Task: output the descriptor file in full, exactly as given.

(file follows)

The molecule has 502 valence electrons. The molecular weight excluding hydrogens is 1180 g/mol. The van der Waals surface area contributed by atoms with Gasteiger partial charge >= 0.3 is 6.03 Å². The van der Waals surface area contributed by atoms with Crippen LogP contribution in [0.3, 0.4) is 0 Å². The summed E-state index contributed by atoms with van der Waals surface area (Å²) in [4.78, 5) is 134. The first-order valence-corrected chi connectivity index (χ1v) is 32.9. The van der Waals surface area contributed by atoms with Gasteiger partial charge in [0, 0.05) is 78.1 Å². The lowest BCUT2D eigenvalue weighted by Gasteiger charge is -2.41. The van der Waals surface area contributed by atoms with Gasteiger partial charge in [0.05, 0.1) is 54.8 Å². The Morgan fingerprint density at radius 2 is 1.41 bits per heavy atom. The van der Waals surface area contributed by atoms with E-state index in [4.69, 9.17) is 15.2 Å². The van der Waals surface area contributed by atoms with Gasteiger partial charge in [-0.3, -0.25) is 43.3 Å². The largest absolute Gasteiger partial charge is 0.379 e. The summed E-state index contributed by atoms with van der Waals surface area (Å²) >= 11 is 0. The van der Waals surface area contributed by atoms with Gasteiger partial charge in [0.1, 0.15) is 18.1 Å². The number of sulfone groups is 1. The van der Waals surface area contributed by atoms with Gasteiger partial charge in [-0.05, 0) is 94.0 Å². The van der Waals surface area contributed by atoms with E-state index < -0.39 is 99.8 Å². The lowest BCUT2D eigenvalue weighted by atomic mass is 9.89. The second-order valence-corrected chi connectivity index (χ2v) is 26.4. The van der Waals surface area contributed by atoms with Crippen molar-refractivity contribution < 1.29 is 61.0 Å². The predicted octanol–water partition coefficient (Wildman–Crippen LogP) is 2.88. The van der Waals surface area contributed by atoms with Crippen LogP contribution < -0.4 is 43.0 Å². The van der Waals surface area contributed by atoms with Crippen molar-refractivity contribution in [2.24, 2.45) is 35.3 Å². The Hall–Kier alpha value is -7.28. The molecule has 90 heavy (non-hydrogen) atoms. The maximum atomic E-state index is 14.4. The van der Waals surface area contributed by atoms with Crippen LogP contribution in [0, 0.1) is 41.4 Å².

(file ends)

The molecule has 502 valence electrons. The molecular weight excluding hydrogens is 1180 g/mol. The van der Waals surface area contributed by atoms with Gasteiger partial charge >= 0.3 is 6.03 Å². The van der Waals surface area contributed by atoms with Crippen LogP contribution in [0.3, 0.4) is 0 Å². The summed E-state index contributed by atoms with van der Waals surface area (Å²) in [4.78, 5) is 134. The first-order valence-corrected chi connectivity index (χ1v) is 32.9. The van der Waals surface area contributed by atoms with Gasteiger partial charge in [0, 0.05) is 78.1 Å². The lowest BCUT2D eigenvalue weighted by Gasteiger charge is -2.41. The van der Waals surface area contributed by atoms with Gasteiger partial charge in [0.05, 0.1) is 54.8 Å². The Morgan fingerprint density at radius 2 is 1.41 bits per heavy atom. The van der Waals surface area contributed by atoms with E-state index in [4.69, 9.17) is 15.2 Å². The van der Waals surface area contributed by atoms with Gasteiger partial charge in [-0.3, -0.25) is 43.3 Å². The largest absolute Gasteiger partial charge is 0.379 e. The summed E-state index contributed by atoms with van der Waals surface area (Å²) >= 11 is 0. The van der Waals surface area contributed by atoms with Gasteiger partial charge in [0.1, 0.15) is 18.1 Å². The number of sulfone groups is 1. The van der Waals surface area contributed by atoms with Gasteiger partial charge in [-0.05, 0) is 94.0 Å². The van der Waals surface area contributed by atoms with E-state index < -0.39 is 99.8 Å². The lowest BCUT2D eigenvalue weighted by atomic mass is 9.89. The second-order valence-corrected chi connectivity index (χ2v) is 26.4. The van der Waals surface area contributed by atoms with Crippen molar-refractivity contribution < 1.29 is 61.0 Å². The predicted octanol–water partition coefficient (Wildman–Crippen LogP) is 2.88. The van der Waals surface area contributed by atoms with Crippen LogP contribution < -0.4 is 43.0 Å². The van der Waals surface area contributed by atoms with Crippen molar-refractivity contribution in [2.24, 2.45) is 35.3 Å². The Hall–Kier alpha value is -7.28. The molecule has 90 heavy (non-hydrogen) atoms. The maximum atomic E-state index is 14.4. The van der Waals surface area contributed by atoms with Crippen LogP contribution in [0, 0.1) is 41.4 Å².